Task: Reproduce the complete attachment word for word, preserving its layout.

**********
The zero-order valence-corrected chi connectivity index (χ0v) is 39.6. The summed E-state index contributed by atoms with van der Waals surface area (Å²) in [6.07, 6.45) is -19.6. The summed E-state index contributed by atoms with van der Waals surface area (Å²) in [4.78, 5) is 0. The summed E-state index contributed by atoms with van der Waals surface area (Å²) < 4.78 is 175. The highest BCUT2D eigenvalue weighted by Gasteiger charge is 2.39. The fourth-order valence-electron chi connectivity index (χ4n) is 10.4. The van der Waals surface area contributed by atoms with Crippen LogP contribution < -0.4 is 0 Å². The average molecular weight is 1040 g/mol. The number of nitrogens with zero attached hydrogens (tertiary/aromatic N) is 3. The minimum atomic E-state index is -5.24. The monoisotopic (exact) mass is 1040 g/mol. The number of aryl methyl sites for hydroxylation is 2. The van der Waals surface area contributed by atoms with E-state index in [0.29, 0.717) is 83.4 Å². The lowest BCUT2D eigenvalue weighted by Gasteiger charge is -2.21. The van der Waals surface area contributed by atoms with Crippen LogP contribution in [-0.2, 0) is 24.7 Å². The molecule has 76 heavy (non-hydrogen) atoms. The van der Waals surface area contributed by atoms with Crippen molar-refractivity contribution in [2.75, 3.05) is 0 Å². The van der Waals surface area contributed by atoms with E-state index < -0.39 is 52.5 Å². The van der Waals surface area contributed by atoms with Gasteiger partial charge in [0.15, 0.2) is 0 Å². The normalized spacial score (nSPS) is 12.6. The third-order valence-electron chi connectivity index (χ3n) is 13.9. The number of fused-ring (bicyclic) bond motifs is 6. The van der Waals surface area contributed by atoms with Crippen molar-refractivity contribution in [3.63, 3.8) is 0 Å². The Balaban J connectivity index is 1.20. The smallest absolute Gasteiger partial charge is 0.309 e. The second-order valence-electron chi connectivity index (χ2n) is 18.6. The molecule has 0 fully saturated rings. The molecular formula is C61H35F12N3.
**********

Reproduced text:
The zero-order valence-corrected chi connectivity index (χ0v) is 39.6. The summed E-state index contributed by atoms with van der Waals surface area (Å²) in [6.07, 6.45) is -19.6. The summed E-state index contributed by atoms with van der Waals surface area (Å²) in [4.78, 5) is 0. The summed E-state index contributed by atoms with van der Waals surface area (Å²) < 4.78 is 175. The highest BCUT2D eigenvalue weighted by Gasteiger charge is 2.39. The fourth-order valence-electron chi connectivity index (χ4n) is 10.4. The van der Waals surface area contributed by atoms with Crippen LogP contribution < -0.4 is 0 Å². The average molecular weight is 1040 g/mol. The number of nitrogens with zero attached hydrogens (tertiary/aromatic N) is 3. The minimum atomic E-state index is -5.24. The monoisotopic (exact) mass is 1040 g/mol. The number of aryl methyl sites for hydroxylation is 2. The van der Waals surface area contributed by atoms with E-state index in [0.29, 0.717) is 83.4 Å². The lowest BCUT2D eigenvalue weighted by Gasteiger charge is -2.21. The van der Waals surface area contributed by atoms with Crippen LogP contribution in [-0.2, 0) is 24.7 Å². The molecule has 76 heavy (non-hydrogen) atoms. The van der Waals surface area contributed by atoms with Crippen molar-refractivity contribution in [2.75, 3.05) is 0 Å². The van der Waals surface area contributed by atoms with E-state index < -0.39 is 52.5 Å². The van der Waals surface area contributed by atoms with Gasteiger partial charge in [0.15, 0.2) is 0 Å². The normalized spacial score (nSPS) is 12.6. The third-order valence-electron chi connectivity index (χ3n) is 13.9. The number of fused-ring (bicyclic) bond motifs is 6. The van der Waals surface area contributed by atoms with Crippen molar-refractivity contribution in [3.63, 3.8) is 0 Å². The Balaban J connectivity index is 1.20. The smallest absolute Gasteiger partial charge is 0.309 e. The second-order valence-electron chi connectivity index (χ2n) is 18.6. The molecule has 0 fully saturated rings. The molecular formula is C61H35F12N3.